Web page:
Gibbs, P. (Ed.). (2015). Transdisciplinary professional learning and practice. New York, NY: Springer. ISBN 978-3-319-11589-4; eBook ISBN 978-3-319-11590-0
Sue L. T. McGregor
This review profiles a recent edited collection about transdisciplinary professional learning and practice. It contains invited contributions, coordinated and edited by Dr. Paul Gibbs (Middlesex University in England). Although I wrote the first chapter, titled Transdisciplinary Knowledge Creation, I think I can share an objective review of the book.
This 200-page book contains an Introduction by the Editor and 12 chapters broken down into three sections. Section 1 (100 pages, six chapters) explores transdisciplinarity and its application to professional practice. Section 2 (50 pages, three chapters) focuses on professional workplace learning. The third section (50 pages, three chapters) examines the lived experiences of transdisciplinarity and also contains a Coda by the Editor. The book contains an Index, a Foreword (by Jonathan Garnett, Middlesex University) and a back cover endorsement from Professor Helga Nowotny (President of the European Research Council and long time transdisciplinary scholar). Seventeen (17) people (co)contributed chapters, comprising scholars from eight countries on three continents (the UK, Canada, Australia, China, Belgium, Switzerland, United States, and Austria).
In his Introduction to the book, Gibbs provides a solid overview of each chapter, so I will not repeat that here. There are very good chapters on transdisciplinarity in business, health, social care, nursing, and law professional practices. Other chapters provide deep insights into transdisciplinary research partnerships, what is involved in being a transdisciplinary doctoral supervisor, and transdisciplinarity in higher education (including work-based learning studies and graduate programs). While I highly recommend all of these contributions, I thought I might highlight some gold nuggets that emerged from iterative readings of the book:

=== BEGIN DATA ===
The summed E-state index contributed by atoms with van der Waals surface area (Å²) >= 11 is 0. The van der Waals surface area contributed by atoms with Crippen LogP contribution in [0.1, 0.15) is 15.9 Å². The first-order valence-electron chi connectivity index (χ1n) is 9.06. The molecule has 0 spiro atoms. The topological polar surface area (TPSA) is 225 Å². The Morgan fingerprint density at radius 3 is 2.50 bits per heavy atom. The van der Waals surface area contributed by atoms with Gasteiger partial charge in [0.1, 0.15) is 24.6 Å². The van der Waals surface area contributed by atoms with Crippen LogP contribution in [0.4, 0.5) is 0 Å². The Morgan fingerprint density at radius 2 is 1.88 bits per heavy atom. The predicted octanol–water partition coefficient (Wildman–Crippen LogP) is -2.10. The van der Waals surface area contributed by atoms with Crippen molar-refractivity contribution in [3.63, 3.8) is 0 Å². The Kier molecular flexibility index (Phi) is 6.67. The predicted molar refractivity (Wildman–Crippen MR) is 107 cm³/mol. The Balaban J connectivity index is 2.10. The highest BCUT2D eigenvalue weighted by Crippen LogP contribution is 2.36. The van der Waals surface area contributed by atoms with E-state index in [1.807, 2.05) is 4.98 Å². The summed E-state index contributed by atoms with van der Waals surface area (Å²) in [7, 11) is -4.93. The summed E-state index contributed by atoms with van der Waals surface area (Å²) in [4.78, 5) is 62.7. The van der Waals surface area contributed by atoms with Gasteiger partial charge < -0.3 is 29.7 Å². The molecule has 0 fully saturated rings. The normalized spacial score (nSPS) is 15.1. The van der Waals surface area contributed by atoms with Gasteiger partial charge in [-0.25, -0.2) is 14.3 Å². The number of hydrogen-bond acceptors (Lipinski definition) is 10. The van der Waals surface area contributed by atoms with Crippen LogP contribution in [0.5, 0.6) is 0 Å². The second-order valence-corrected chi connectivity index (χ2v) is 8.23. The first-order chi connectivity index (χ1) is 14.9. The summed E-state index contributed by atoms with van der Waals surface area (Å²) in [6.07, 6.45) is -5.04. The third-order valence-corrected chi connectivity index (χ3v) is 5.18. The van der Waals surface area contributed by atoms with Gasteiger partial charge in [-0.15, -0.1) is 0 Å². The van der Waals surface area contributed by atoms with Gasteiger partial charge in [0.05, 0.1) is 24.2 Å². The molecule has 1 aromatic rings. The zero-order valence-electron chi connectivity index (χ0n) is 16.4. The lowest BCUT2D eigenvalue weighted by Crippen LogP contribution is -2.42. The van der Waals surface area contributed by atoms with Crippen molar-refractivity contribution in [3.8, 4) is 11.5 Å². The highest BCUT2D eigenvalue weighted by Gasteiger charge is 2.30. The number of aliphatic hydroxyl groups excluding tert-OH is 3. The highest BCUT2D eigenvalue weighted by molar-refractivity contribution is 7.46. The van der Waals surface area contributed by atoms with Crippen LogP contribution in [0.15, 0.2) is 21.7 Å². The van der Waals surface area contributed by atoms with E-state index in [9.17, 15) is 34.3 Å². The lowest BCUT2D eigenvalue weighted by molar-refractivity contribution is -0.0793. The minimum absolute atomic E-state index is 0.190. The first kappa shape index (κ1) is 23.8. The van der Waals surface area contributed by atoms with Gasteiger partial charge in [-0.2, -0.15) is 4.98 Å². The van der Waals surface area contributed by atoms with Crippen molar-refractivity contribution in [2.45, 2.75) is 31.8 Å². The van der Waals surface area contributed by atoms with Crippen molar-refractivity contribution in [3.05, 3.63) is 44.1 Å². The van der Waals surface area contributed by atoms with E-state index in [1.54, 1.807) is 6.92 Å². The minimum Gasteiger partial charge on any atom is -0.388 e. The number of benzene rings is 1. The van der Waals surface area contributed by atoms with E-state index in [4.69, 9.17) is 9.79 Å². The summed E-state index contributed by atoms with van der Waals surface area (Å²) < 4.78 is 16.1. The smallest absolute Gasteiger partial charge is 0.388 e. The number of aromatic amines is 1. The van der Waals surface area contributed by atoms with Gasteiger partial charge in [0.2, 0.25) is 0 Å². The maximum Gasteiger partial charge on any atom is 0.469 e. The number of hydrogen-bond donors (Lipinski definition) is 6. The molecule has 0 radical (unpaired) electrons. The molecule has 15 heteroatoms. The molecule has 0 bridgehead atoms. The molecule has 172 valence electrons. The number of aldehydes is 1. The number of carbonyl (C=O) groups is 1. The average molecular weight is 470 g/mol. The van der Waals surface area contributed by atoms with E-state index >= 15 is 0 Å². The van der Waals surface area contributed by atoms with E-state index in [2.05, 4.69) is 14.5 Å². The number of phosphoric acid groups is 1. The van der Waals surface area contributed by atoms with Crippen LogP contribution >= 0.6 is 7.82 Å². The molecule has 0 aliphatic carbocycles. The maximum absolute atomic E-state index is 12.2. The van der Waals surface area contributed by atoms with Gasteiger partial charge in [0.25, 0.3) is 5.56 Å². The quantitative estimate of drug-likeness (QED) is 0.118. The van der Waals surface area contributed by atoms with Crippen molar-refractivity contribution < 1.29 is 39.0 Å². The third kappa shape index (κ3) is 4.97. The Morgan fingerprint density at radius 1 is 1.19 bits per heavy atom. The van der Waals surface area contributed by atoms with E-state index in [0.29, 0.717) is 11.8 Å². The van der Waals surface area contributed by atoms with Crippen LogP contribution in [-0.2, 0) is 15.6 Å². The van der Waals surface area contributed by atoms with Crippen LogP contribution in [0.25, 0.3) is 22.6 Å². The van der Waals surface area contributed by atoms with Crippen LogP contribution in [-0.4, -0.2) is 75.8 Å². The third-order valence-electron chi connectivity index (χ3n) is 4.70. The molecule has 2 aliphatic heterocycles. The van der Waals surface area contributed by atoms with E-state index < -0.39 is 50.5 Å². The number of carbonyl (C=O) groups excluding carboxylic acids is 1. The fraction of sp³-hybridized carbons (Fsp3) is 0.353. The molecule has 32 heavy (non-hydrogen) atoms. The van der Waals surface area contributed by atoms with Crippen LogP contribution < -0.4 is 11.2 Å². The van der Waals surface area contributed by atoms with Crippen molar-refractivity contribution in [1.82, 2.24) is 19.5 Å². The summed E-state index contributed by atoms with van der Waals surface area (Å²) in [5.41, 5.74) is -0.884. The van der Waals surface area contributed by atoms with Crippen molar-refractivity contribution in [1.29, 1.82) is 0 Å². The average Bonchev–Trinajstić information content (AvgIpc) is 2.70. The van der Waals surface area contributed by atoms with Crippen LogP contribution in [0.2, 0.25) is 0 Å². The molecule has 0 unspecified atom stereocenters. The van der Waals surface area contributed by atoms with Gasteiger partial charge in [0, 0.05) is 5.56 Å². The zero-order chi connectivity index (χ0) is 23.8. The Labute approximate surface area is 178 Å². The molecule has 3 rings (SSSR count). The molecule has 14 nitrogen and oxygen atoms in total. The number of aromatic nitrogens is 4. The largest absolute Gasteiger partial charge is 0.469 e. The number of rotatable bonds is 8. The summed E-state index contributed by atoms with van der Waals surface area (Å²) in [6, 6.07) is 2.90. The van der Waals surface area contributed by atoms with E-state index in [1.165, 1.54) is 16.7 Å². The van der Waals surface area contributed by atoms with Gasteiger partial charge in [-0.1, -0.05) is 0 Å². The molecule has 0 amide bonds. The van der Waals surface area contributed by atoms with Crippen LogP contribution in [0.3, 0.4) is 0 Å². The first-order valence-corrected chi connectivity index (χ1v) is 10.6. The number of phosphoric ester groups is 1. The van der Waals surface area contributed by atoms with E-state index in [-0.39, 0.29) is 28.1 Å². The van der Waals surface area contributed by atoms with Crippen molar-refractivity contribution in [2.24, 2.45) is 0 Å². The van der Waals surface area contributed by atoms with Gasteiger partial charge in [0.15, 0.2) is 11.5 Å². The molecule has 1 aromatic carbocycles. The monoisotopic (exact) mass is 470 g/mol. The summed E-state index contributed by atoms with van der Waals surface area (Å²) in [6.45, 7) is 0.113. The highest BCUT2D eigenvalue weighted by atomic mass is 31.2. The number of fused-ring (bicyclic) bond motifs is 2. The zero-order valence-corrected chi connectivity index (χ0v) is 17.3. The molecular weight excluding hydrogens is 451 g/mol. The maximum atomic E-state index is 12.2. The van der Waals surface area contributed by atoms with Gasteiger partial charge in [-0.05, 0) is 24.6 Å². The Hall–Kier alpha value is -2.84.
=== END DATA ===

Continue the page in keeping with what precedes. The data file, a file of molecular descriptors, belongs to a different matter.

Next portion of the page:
- We have entered a new epoch, called the Anthropocene. In their chapter, Brown and Harris define this as a label given to this time in human history when the entire planet is being affected by the power and range of human actions spurred by human ideas. The future is uncertain because of the effect of human interactions with the rest of the living and non-living systems of the planet (p. 180). The resultant wicked, messy and sticky complex problems require a transdisciplinary approach.
- Brown and Harris also believe that the best way to deal with life manifesting in this new epoch is the emergence of the collective mind. They think this ‘new way of thinking about how we can best think’ will move us beyond the individual to the community, national and international scene. The boundaries between culture, age, gender, and capacities are become permeable, allowing the world to enter a new era of collective thought (p. 183).
- Gibbs, in his Coda, offered the idea that transdisciplinarity is rhizomatic. This is a powerful metaphor for the new epoch called Anthropocene. The rhizome metaphor replaces the familiar tree and its roots metaphor. Instead of producing branches and leaves, rhizomes produce roots and shoots at nodes (picture a bamboo shoot). A rhizome has no beginning or end; it is always in the middle. Gibbs suggests that rhizomes allow as to accommodate the complexity, chaos, unpredictability, and uncertainty of the times. A rhizome is a ceaseless establishment of connections characterized by openness with incredible strength. Rhizome is also a philosophical concept developed by Gilles Deleuze and Feliz Gauttari (1987), considered to be both a mode of knowledge and a model for society.